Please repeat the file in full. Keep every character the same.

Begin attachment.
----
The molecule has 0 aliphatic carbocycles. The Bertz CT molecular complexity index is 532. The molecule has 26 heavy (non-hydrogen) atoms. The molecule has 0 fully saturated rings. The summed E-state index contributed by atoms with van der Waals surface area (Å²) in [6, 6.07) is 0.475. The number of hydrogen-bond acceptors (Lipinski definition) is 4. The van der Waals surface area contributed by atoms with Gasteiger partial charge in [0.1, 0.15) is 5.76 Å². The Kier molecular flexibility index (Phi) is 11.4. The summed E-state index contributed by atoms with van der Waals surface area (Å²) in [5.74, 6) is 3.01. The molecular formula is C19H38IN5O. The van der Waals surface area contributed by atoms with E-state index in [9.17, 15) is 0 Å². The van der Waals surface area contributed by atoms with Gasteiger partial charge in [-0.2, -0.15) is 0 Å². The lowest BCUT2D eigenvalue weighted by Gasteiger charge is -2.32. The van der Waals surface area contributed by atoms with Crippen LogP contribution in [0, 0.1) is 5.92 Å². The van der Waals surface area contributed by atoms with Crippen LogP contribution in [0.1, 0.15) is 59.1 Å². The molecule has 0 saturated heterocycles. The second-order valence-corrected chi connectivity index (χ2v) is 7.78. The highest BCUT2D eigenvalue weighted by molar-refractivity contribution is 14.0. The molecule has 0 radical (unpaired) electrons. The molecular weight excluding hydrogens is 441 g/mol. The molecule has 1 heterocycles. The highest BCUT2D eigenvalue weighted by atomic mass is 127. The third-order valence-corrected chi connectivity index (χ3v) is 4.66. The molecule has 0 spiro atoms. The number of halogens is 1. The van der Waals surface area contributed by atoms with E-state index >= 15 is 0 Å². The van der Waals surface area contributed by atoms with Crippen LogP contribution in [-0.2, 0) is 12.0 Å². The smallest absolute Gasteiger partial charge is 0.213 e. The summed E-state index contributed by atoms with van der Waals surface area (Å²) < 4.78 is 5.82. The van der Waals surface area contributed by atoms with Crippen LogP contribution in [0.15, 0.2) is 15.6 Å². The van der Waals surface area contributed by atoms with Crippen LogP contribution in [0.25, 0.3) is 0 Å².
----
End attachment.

The molecule has 0 aliphatic carbocycles. The Bertz CT molecular complexity index is 532. The molecule has 26 heavy (non-hydrogen) atoms. The molecule has 0 fully saturated rings. The summed E-state index contributed by atoms with van der Waals surface area (Å²) in [6, 6.07) is 0.475. The number of hydrogen-bond acceptors (Lipinski definition) is 4. The van der Waals surface area contributed by atoms with Gasteiger partial charge in [0.1, 0.15) is 5.76 Å². The Kier molecular flexibility index (Phi) is 11.4. The summed E-state index contributed by atoms with van der Waals surface area (Å²) in [5.74, 6) is 3.01. The molecular formula is C19H38IN5O. The van der Waals surface area contributed by atoms with E-state index in [9.17, 15) is 0 Å². The van der Waals surface area contributed by atoms with Gasteiger partial charge in [-0.2, -0.15) is 0 Å². The lowest BCUT2D eigenvalue weighted by Gasteiger charge is -2.32. The van der Waals surface area contributed by atoms with Crippen LogP contribution in [0, 0.1) is 5.92 Å². The van der Waals surface area contributed by atoms with Crippen LogP contribution in [0.1, 0.15) is 59.1 Å². The molecule has 0 saturated heterocycles. The second-order valence-corrected chi connectivity index (χ2v) is 7.78. The highest BCUT2D eigenvalue weighted by molar-refractivity contribution is 14.0. The molecule has 0 radical (unpaired) electrons. The molecular weight excluding hydrogens is 441 g/mol. The molecule has 1 heterocycles. The highest BCUT2D eigenvalue weighted by atomic mass is 127. The third-order valence-corrected chi connectivity index (χ3v) is 4.66. The molecule has 0 spiro atoms. The number of halogens is 1. The van der Waals surface area contributed by atoms with E-state index >= 15 is 0 Å². The van der Waals surface area contributed by atoms with Crippen LogP contribution in [-0.2, 0) is 12.0 Å². The smallest absolute Gasteiger partial charge is 0.213 e. The summed E-state index contributed by atoms with van der Waals surface area (Å²) < 4.78 is 5.82. The van der Waals surface area contributed by atoms with Crippen LogP contribution in [0.15, 0.2) is 15.6 Å². The van der Waals surface area contributed by atoms with Crippen LogP contribution in [0.25, 0.3) is 0 Å².